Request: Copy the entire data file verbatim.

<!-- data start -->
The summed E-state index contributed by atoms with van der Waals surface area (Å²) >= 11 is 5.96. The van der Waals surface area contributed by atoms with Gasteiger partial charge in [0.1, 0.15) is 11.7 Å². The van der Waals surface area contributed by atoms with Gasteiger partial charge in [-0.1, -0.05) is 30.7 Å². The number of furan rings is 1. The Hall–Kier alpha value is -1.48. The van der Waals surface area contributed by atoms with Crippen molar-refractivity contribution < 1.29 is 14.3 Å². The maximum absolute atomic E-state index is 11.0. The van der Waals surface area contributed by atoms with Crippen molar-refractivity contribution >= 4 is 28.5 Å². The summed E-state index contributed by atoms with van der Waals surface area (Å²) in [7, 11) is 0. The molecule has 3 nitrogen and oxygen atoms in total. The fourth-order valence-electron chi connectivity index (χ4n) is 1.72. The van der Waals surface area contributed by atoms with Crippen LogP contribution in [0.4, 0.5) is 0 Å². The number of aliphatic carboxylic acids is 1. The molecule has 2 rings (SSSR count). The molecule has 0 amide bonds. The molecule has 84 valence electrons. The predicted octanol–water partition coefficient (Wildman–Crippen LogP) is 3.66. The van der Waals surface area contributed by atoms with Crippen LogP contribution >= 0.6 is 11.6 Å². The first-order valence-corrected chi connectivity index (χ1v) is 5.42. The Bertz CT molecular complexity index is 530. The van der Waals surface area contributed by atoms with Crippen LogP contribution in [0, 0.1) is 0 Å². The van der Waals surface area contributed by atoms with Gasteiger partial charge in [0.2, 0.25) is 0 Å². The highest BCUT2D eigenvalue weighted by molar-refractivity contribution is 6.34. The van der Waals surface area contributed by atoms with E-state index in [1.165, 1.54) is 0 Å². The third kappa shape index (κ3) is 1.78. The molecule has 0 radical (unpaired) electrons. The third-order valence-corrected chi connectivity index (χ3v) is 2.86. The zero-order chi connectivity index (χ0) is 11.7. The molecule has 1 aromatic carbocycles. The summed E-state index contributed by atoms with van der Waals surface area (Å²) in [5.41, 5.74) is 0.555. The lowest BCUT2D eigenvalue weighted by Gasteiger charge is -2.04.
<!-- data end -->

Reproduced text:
The summed E-state index contributed by atoms with van der Waals surface area (Å²) >= 11 is 5.96. The van der Waals surface area contributed by atoms with Gasteiger partial charge in [0.1, 0.15) is 11.7 Å². The van der Waals surface area contributed by atoms with Gasteiger partial charge in [-0.1, -0.05) is 30.7 Å². The number of furan rings is 1. The Hall–Kier alpha value is -1.48. The van der Waals surface area contributed by atoms with Crippen molar-refractivity contribution < 1.29 is 14.3 Å². The maximum absolute atomic E-state index is 11.0. The van der Waals surface area contributed by atoms with Crippen molar-refractivity contribution >= 4 is 28.5 Å². The summed E-state index contributed by atoms with van der Waals surface area (Å²) in [7, 11) is 0. The molecule has 3 nitrogen and oxygen atoms in total. The fourth-order valence-electron chi connectivity index (χ4n) is 1.72. The van der Waals surface area contributed by atoms with Crippen LogP contribution in [0.4, 0.5) is 0 Å². The number of aliphatic carboxylic acids is 1. The molecule has 2 rings (SSSR count). The molecule has 0 amide bonds. The molecule has 84 valence electrons. The predicted octanol–water partition coefficient (Wildman–Crippen LogP) is 3.66. The van der Waals surface area contributed by atoms with Crippen LogP contribution >= 0.6 is 11.6 Å². The first-order valence-corrected chi connectivity index (χ1v) is 5.42. The Bertz CT molecular complexity index is 530. The van der Waals surface area contributed by atoms with Crippen LogP contribution in [0, 0.1) is 0 Å². The van der Waals surface area contributed by atoms with Gasteiger partial charge in [0.2, 0.25) is 0 Å². The highest BCUT2D eigenvalue weighted by molar-refractivity contribution is 6.34. The van der Waals surface area contributed by atoms with E-state index in [1.165, 1.54) is 0 Å². The third kappa shape index (κ3) is 1.78. The molecule has 0 radical (unpaired) electrons. The third-order valence-corrected chi connectivity index (χ3v) is 2.86. The zero-order chi connectivity index (χ0) is 11.7. The molecule has 1 aromatic carbocycles. The summed E-state index contributed by atoms with van der Waals surface area (Å²) in [5.41, 5.74) is 0.555. The lowest BCUT2D eigenvalue weighted by Gasteiger charge is -2.04.